When Head Start was first launched in 1965, few could have imagined the tremendous role the program would play in our nation’s fight to break the cycle of poverty and put our most vulnerable children on a positive path toward realizing their true potential. Fifty years later, the program remains a cornerstone of our shared national commitment to ensuring all children, regardless of race or zip code, have the important early developmental foundation necessary to succeed in primary school, and beyond. As a proud Head Start alumna, October, which is Head Start Awareness Month, hits particularly close to home.
We should all proudly stand up and renew our commitment to making sure all our nation’s children have hope for a brighter future.
I was one of seven children growing up— first in Lima, then Columbus, Ohio— in a family that placed a high value on education, despite our limited financial resources and the challenges of living in under-resourced neighborhoods. Head Start was an important resource for families like mine because it removed powerful, economic barriers that could have thwarted our educational aspirations. In fact, Head Start laid the foundation for all seven of us to graduate from high school and go on to higher education.
Head Start ensured that I was prepared for the structure and stimulation of classroom-based learning—following classroom rules, interacting socially with adults and other children, and embracing the idea of learning. Most importantly, Head Start helped me see what was possible: a different kind of life and future than what I knew. I went on to love learning and excelled in school, eventually graduating from law school with honors.
One of my most vivid memories from my early Head Start experience is having a classmate whose family was Italian and going to their house for dinner. It’s the first memory I have of being at someone’s house whose ethnicity was different than mine, and it made me genuinely curious about the world. It is extremely important for small children, especially those who grow up in marginalized and economically-isolated communities, to have the ability to interact with a wider range of children and adults. This is a life-enriching aspect of Head Start that is often overlooked.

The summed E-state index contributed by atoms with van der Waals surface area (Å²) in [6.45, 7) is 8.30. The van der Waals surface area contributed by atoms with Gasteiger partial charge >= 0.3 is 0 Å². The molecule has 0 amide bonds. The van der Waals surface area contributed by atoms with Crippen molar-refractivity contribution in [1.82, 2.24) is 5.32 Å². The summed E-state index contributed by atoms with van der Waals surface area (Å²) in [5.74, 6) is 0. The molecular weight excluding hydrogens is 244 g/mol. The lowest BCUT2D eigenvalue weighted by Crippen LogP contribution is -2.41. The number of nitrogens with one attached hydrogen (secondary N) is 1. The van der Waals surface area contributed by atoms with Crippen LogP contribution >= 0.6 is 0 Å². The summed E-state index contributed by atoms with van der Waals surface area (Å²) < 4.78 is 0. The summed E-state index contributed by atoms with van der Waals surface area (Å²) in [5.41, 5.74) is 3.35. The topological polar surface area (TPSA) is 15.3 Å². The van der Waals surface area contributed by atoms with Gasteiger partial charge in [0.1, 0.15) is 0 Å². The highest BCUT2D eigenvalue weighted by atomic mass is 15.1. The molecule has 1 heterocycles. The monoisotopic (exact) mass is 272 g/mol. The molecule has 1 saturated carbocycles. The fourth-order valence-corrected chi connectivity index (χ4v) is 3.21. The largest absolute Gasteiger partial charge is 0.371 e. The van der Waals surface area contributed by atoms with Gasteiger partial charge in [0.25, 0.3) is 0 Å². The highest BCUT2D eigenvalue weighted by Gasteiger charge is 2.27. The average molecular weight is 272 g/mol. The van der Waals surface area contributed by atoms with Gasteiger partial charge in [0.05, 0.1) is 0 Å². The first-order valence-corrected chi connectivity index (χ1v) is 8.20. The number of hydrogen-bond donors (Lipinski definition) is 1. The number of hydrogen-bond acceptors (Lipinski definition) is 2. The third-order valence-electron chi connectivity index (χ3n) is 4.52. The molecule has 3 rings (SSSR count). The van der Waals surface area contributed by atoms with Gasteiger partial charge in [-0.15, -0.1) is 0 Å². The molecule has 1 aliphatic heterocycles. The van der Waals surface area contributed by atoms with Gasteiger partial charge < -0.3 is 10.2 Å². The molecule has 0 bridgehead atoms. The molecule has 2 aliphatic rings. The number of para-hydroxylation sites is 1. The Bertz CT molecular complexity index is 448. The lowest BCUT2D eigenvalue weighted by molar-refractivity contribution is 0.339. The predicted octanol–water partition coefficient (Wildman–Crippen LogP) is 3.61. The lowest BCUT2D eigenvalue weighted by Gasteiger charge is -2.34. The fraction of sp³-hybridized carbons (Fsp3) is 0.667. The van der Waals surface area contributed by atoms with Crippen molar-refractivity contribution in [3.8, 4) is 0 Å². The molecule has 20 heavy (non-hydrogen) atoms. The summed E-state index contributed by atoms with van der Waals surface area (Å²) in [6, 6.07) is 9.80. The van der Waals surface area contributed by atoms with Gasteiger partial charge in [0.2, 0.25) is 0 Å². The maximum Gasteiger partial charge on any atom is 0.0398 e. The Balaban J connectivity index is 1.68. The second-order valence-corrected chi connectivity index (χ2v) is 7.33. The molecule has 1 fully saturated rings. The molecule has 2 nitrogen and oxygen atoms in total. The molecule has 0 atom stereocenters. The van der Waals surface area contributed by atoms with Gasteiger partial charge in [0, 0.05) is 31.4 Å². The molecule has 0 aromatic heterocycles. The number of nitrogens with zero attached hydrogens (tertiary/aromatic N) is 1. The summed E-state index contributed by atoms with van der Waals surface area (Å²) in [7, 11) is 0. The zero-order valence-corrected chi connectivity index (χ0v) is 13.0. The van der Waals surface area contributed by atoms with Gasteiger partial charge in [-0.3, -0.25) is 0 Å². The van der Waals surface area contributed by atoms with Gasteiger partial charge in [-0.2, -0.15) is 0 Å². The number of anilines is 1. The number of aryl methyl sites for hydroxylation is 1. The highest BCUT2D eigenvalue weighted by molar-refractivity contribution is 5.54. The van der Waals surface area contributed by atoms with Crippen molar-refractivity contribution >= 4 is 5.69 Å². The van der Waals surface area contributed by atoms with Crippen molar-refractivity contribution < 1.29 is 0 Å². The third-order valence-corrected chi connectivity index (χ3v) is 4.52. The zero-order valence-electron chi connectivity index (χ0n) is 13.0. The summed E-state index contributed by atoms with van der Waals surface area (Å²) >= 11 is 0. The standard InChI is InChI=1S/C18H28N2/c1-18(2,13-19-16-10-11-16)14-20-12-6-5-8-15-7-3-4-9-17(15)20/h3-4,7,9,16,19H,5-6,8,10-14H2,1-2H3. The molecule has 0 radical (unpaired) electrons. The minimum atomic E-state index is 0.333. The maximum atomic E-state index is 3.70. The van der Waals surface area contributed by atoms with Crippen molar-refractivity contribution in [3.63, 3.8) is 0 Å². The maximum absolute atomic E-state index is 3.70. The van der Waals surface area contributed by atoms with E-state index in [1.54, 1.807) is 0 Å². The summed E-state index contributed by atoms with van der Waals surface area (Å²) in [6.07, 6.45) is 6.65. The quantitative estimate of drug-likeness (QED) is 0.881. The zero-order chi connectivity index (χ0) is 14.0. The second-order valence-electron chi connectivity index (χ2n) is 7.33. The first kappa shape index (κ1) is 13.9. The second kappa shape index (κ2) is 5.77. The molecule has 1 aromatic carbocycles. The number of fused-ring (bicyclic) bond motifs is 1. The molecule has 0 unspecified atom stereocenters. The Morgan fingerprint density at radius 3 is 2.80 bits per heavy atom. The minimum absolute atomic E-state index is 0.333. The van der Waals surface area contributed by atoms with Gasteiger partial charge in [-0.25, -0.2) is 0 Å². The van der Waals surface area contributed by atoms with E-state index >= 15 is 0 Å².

In the Head Start classroom we always had competitions, where the best-behaved student was selected to assist with handing out snacks to the other students. I still love the idea that your reward for doing well was assisting others. That early life lesson continues to drive everything I do. Today I serve as Pro Bono Counsel in a non-profit civil legal aid law firm in the District, where I work to help other lawyers and law students volunteer their legal services. We primarily serve low-income families in neighborhoods very much like the ones I grew up in back in Ohio.
Part of my work is identifying opportunities for my firm to partner with community-based organizations to find ways to collaborate to address the collateral consequences of unemployment and poverty in the District. Because of my experiences and the benefits my six siblings and I received from Head Start and our public schools, I have consistently looked for ways to support early childhood education programs. I am so proud of the partnership I formed with Bright Beginnings, a non-profit that provides early childhood education programs for children aged 0-4 whose families are homeless or in transitional housing. Housing instability can lead to major disruptions in a family, but most people don’t consider the developmental implications for homeless babies and children. Bright Beginnings is a Head Start provider, and they do amazing work to keep homeless children healthy and ensure they are prepared for school.
Access to high-quality, early childhood education programs is vital to lifting children out of poverty. I am proud to count myself among the 32 million children Head Start has served over the past 50 years, and we should all proudly stand up and renew our commitment to making sure all our nation’s children have hope for a brighter future.